Working with NASCAR and sponsors Budweiser and EA Sports, Buster’s Garage has put together a family-friendly race day program. Adults can watch the race, while children are welcome to partake in arcade racing on several Xbox video game systems. Trivia challenges and raffles are also held, offering a variety of giveaways to winners.

“We want to offer something for everyone,” said Ness. “We do have a family friendly environment. When we were showing N.F.L. games, kids came in and threw around a football on the patio. We want to make NASCAR even more accessible. I think that we’ve been able to do something here that the whole family can enjoy.”

Buster’s Garage officially kicked-off its NASCAR season on Sunday, April 4. Only a few diehard race fans came to watch the Samsung/RadioShack 500. The management attributed the turnout to the day’s rainy weather, the changeover to Daylight Savings Time, and the Palm Sunday holiday.

The small crowd likely came as a relief to a few residents, who raised concerns about the scheduled NASCAR events at the March Community Board 1 meeting. There is some fear of large, rowdy crowds taking to the streets around Buster’s Garage on race days, creating all sorts of disturbances in the quiet neighborhood.

Ness said as he was working to open the establishment, he communicated well with the community board. He said that it was his desire to create a business that offered customers an alternative to the other fare available in the neighborhood and that he wanted to put forward an environment where parents could bring their children, enjoy a good meal, and have a good time.
Buster’s Garage management said it had hoped for a better turnout for its inaugural race, but realized that it might take some time for word to get out as to what it offered.

“We heard about Buster’s through a notice posted on the NASCAR.com Web site,” said Commack resident Dave Harrow, who was accompanied by his wife, Sherry. “We decided to come in after seeing the NASCAR IMAX movie [Uptown].”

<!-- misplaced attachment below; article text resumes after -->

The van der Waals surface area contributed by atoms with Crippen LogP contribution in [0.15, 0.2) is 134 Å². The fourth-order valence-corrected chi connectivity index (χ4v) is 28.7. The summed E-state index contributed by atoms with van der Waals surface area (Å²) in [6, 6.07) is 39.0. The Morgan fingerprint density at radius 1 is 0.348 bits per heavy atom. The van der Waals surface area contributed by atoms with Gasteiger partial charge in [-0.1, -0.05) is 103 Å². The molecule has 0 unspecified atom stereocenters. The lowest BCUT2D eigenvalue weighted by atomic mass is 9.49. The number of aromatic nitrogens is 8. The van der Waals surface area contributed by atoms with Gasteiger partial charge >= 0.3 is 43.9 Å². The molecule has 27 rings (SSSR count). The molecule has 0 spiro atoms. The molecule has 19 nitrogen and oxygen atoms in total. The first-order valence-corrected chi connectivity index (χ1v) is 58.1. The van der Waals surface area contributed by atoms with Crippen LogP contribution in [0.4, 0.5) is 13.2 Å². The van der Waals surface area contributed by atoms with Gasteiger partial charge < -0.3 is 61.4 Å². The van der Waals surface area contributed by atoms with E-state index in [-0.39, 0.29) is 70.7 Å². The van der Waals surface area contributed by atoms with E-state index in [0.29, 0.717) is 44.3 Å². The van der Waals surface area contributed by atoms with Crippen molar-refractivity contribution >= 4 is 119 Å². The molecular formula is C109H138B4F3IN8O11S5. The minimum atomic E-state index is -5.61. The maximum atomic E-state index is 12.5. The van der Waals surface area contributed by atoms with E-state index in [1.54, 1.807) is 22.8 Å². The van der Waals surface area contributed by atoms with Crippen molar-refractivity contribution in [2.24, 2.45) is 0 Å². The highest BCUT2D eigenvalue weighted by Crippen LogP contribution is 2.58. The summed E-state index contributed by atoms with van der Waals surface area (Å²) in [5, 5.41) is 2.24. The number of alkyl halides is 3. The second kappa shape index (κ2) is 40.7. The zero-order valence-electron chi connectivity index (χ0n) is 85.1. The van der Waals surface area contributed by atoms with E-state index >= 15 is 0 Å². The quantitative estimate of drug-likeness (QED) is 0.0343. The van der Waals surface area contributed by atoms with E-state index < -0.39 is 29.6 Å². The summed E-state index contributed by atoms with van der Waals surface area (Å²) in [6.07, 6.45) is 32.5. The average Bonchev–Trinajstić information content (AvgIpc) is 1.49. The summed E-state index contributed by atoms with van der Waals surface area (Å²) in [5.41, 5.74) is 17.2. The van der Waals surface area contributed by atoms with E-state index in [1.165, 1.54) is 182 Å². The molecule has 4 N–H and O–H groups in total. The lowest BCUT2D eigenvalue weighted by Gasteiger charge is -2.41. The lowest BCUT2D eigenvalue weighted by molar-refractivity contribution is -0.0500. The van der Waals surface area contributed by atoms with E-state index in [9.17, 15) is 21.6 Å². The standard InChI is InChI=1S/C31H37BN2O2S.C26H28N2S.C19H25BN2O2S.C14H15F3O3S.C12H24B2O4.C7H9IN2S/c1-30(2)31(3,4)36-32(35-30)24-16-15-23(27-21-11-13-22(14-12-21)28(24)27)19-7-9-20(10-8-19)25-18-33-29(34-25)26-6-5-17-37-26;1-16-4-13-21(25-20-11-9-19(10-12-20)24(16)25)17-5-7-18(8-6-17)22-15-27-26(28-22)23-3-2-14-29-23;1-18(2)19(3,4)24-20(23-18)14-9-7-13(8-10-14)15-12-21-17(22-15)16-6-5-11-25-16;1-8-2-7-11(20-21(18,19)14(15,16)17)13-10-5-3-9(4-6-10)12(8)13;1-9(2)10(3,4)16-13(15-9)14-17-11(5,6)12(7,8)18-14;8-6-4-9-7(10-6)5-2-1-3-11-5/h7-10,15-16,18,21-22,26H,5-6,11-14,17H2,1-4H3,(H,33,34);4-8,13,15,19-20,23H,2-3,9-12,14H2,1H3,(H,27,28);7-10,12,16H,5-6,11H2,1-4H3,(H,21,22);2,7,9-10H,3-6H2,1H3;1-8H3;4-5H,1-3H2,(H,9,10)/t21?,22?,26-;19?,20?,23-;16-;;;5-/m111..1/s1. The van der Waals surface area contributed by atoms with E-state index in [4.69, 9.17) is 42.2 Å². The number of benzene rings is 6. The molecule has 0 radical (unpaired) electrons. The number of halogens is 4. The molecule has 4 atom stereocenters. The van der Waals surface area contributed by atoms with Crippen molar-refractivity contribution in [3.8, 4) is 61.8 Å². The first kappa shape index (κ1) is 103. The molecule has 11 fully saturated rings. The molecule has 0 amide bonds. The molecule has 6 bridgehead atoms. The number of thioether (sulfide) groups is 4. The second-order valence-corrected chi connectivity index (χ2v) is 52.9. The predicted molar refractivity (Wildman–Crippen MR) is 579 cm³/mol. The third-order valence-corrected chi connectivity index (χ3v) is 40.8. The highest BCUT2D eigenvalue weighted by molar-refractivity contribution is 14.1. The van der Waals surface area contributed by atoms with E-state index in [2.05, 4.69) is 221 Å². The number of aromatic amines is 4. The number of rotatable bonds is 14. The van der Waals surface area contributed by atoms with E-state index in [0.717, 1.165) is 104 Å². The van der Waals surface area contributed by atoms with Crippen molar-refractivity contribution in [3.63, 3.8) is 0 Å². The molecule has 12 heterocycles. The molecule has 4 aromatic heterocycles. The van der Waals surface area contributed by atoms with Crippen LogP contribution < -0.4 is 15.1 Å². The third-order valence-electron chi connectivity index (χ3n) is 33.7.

Sherry Harrow said that she enjoyed the experience. “We’re definitely coming back here,” she said. “It’s nice to talk to people and watch the race on the TVs here. The sound [system] here is great. It’s not like other bars where they don’t turn down the music while you’re watching and you don’t know what’s happening.”

Ness said that the restaurant’s menu features “comfort food,” including traditional pub fare such as Buffalo wings and hamburgers. In addition, Buster’s Garage offers a number of barbeque entrees and several specialty items, such as three pepper chicken, braised lamb and classic New Orleans jambalaya. “We’ve got something for everyone at reasonable prices,” said Ness. “We also have regular weekly drink specials. Buster’s is really a place where people can come, hang out and have a good time.”

According to Buster’s Garage management, a number of special events are being planned, including visits from NASCAR drivers, a stock car racing simulator and more. “We’ve got a lot in store for NASCAR fans,” said Ness. “All we need is for them to come out and support us.”